Nat Commun. 2018 Apr 6;9(1):1329 

De novo reconstruction of human adipose transcriptome reveals conserved lncRNAs as regulators of brown adipogenesis

Chunming Ding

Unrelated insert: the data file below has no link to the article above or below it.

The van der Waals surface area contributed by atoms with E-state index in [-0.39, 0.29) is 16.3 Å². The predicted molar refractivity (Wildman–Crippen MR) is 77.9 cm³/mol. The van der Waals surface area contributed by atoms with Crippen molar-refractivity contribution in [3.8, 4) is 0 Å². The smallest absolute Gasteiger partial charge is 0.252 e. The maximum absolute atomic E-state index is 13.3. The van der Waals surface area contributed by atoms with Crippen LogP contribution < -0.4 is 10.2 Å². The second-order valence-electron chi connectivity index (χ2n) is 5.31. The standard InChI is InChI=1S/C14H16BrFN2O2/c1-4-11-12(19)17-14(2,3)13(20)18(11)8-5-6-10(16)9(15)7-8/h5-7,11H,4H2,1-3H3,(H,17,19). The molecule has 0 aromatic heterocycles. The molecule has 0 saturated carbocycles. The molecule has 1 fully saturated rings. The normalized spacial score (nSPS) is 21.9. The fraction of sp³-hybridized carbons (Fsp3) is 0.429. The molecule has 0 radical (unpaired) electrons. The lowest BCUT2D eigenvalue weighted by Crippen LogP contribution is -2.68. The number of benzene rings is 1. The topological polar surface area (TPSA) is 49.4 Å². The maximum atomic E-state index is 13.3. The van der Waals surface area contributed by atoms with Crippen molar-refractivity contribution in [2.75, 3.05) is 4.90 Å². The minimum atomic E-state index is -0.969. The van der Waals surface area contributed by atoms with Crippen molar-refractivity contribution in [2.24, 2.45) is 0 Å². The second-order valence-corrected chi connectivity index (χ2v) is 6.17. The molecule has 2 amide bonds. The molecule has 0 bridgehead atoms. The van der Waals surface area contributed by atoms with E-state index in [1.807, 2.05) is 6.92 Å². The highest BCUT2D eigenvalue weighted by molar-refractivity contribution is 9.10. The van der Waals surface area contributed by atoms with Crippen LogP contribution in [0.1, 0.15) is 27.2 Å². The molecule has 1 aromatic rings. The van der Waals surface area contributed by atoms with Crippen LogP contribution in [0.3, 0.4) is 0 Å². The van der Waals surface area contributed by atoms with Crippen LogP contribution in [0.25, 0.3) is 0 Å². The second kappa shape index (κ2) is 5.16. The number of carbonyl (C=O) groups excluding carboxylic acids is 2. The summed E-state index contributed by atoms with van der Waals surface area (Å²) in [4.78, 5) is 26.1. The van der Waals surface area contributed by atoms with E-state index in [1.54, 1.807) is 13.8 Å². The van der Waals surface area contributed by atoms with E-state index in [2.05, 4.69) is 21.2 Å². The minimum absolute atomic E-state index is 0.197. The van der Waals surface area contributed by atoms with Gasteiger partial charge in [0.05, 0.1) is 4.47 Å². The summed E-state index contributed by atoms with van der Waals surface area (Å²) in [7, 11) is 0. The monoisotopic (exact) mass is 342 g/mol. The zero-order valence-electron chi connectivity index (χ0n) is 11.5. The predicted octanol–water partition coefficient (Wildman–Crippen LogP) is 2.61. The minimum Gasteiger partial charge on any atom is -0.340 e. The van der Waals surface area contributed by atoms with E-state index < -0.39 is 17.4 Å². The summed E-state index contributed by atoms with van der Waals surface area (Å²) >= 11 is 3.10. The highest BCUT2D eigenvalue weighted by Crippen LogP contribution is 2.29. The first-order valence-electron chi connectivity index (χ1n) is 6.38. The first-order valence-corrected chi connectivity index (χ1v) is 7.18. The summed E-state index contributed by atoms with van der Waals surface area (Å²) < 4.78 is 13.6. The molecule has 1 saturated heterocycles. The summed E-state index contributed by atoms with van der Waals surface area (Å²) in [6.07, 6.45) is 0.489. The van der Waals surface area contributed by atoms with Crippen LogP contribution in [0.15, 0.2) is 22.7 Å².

Obesity has emerged as an alarming health crisis due to its association with metabolic risk factors such as diabetes, dyslipidemia, and hypertension. Recent work has demonstrated the multifaceted roles of lncRNAs in regulating mouse adipose development, but their implication in human adipocytes remains largely unknown. Here we present a catalog of 3149 adipose active lncRNAs, of which 909 are specifically detected in brown adipose tissue (BAT) by performing deep RNA-seq on adult subcutaneous, omental white adipose tissue and fetal BATs. A total of 169 conserved human lncRNAs show positive correlation with their nearby mRNAs, and knockdown assay supports a role of lncRNAs in regulating their nearby mRNAs. The knockdown of one of those, lnc-dPrdm16, impairs brown adipocyte differentiation in vitro and a significant reduction of BAT-selective markers in in vivo. Together, our work provides a comprehensive human adipose catalog built from diverse fat depots and establishes a roadmap to facilitate the discovery of functional lncRNAs in adipocyte development.High-throughput sequencing coupled with computational pipelines have driven tremendous progress in the discovery of novel lncRNAs24,32,33. Nonetheless, the current lncRNA annotation is far from complete owing to its tissue-specific expression property. To better identify and characterize lncRNAs expressed in human adipose in vivo, we set out to de novo reconstruct the transcriptome by profiling human fetal BAT, oWAT, and sWAT (Fig. 1a, Supplementary Fig. 1A, Supplementary Table 1). We performed deep strand-specific, 100 bp paired-end sequencing on poly(A)-selected RNA and generated ~682.4 million reads. Reads were first mapped to Hg19 using Tophat34 and subsequently input to Cufflinks34 for transcriptome assembly and gene quantification. The precision of our RNA-seq data and de novo assembly were confirmed by examining the gene expression levels of pan, white, and brown fat markers (Fig. 1b) and predicted gene structures for Ucp1 and Leptin (Supplementary Fig. 1B).We applied a stringent filter to focus only on long (>200 bp) transcripts that do not overlap with mRNA exons on the same strand (against UCSC, refSeq, and Ensembl databases) and show no evidence of protein-coding capacity (Fig. 1c). To prevent artifacts introduced by single-exonic fragments with low expression, only multi-exon transcripts were considered. By implementing this strategy, we identified 3149 lncRNAs, which exhibit similar characteristics as previously reported24,29,32,33,35 such as lower gene expression (Fig. 1d), lower isoform number (Supplementary Fig. 1C), lower exon count (Supplementary Fig. 1D), shorter transcripts (Supplementary Fig. 1E), and shorter open reading frame (Supplementary Fig. 1F) than mRNAs. 1587 out of 3149 (50.40%) lncRNAs (Fig. 1e) while 1631 out of 14 383 (11.34%) mRNAs (Supplementary Fig. 1G) are detectable in only one of the three adipose subtypes, highlighting the tissue-specific expression nature of lncRNAs.Given the exponential progress of lncRNA annotations in well-established database such as Gencode, we proceeded to assess the contribution of our de novo-reconstructed catalog to the existing knowledge base. Referencing against Gencode v24 human lncRNA annotation, we identified 2129 previously unannotated lncRNAs, accounting for more than two-thirds of newly built catalog. Analysis of the novel transcripts against the annotated counterparts revealed that novel lncRNAs have significantly fewer exons (two-sided Mann–Whitney U-test p < 2.2 × 10−16, Supplementary Fig. 1H) and isoforms (two-sided Mann–Whitney U-test p = 1.909e-15, Supplementary Fig. 1I), shorter (Supplementary Fig. 1J) and lower expressed (Fig. 1F, Supplementary Fig. 1K) than annotated ones. Importantly, the proportion of tissue-unique lncRNAs were higher in novel (57.4%) than annotated category (36.5%; Fig. 1g, Supplementary Fig. 1L), confirming that current existing lncRNA database tends to miss tissue-specific lncRNAs. Taken together, we have provided a comprehensive catalog of human adipose lncRNAs, which are mostly unannotated.Human fetal BAT was obtained from Advanced Bioscience Resources (Alameda, CA) from deceased donors as approved under exemption 4 in the HHS regulations (45 CFR Part 46). ABR follows established procedures for written informed parental consent. Zen-Bio conducted basic research in accordance with NIH guidelines and the Federal Provisions Pertaining to Research Use of Human Fetal Tissue by NIH Investigators. Zen-Bio’s research related to human tissues is approved under its Institutional Review Board (IRB) through PearlIRB.RNA samples from human adipose tissue are the generous gifts from Zen-Bio Inc. This work was supported by Singapore NRF fellowship (NRF-2011NRF-NRFF 001-025), Tanoto Initiative in Diabetes Research to L.S., National Medical Research Council’s Cooperative Basic Research Grant (CBRG; NMRC/CBRG/0070/2014 and NMRC/CBRG/0101/2016), Open Fund-Individual Research (OF-IRG) Grant (NMRC/OFIRG/0062/2017), and Ministry of Education (MOE) Tier2 grant (MOE2017-T2-2-009). This work was supported by the RNA Biology Center at CSI Singapore, NUS, from funding by the Singapore Ministry of Education’s Tier 3 grants, grant number MOE2014-T3-1-006. This work was also supported by the Recruitment Program for Young Professionals (C.D.), Zhejiang Key Subject of Medical Science (C.D.), National Natural Science Foundation of China (81700770), and Zhejiang Provincial Natural Science Foundation of China (LY18C060006).The authors declare no competing interests.These authors contribute equally: Chunming Ding, Yen Ching Lim.Electronic supplementary materialSupplementary Information accompanies this paper at 10.1038/s41467-018-03754-3.Publisher's note: Springer Nature remains neutral with regard to jurisdictional claims in published maps and institutional affiliations.